"I don't think it's the Jersey ties, I think he's able to maximize all that Notre Dame has to offer," said Greg Toal, coach at the Ramsey school. "I think Charlie Weis made them understand that the days of living off being Notre Dame are over and they have to work their butts off. And they realized they had to open up their purse strings. They're paying $2 million to Weis and paying more to assistants, and that is allowing them to attract better assistants and better recruiters. Those guys are real good and they work real hard."
Anyway, here's a quick review of the defensive line situation going forward. After Frome, Landri and Abiamiri leave after this year, we've got:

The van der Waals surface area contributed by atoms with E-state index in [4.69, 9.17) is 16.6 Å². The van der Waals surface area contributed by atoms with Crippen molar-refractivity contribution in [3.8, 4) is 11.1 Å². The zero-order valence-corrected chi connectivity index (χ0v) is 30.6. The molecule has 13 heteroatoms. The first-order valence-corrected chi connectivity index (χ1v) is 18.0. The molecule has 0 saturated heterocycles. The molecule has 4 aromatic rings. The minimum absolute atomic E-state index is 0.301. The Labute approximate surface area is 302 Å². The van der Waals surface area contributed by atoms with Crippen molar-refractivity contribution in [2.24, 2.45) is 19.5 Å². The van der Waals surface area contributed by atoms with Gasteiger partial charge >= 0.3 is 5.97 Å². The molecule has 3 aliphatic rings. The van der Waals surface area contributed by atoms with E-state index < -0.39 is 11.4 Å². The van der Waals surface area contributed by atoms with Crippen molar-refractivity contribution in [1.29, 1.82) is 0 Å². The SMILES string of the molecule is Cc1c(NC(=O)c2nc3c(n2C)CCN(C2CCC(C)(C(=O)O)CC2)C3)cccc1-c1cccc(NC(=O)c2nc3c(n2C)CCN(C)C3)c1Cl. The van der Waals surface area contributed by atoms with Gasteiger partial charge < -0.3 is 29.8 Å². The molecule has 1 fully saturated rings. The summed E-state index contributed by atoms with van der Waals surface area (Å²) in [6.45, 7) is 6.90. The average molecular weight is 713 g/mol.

'07 Defensive Line Roster
Elig. Left
Defensive Tackle
Defensive End
1
5Y - T. Laws

5Y - D. Stephenson
SR - J. Brown
SR - R. Talley
2
JR - P. Kuntz

3
JR - D. Hand
SO - P. Mullen
SO - J. Ryan
SO - K. Wade
4

FR - K. Neal
FR - J. Trattou

Let's hope Trevor Laws sticks around for his fifth year, huh?

Thursday, June 01, 2006

BGS Springtime Roundtable | by Teds

As the spring practice session closes and Charlie Weis and his troops begin to look forward to the 2006 football season, BGS sat down recently to tackle a few pertinent issues that face the ND football team.

Do you feel more confident today about the team's chances in 2006 than you did before spring practice?

MARK: More confident? No. I still feel the same as I did when spring practice started - this team has a mixture of talent, experience, and coaching that bodes very well. It also has depth problems that will have it living on the edge.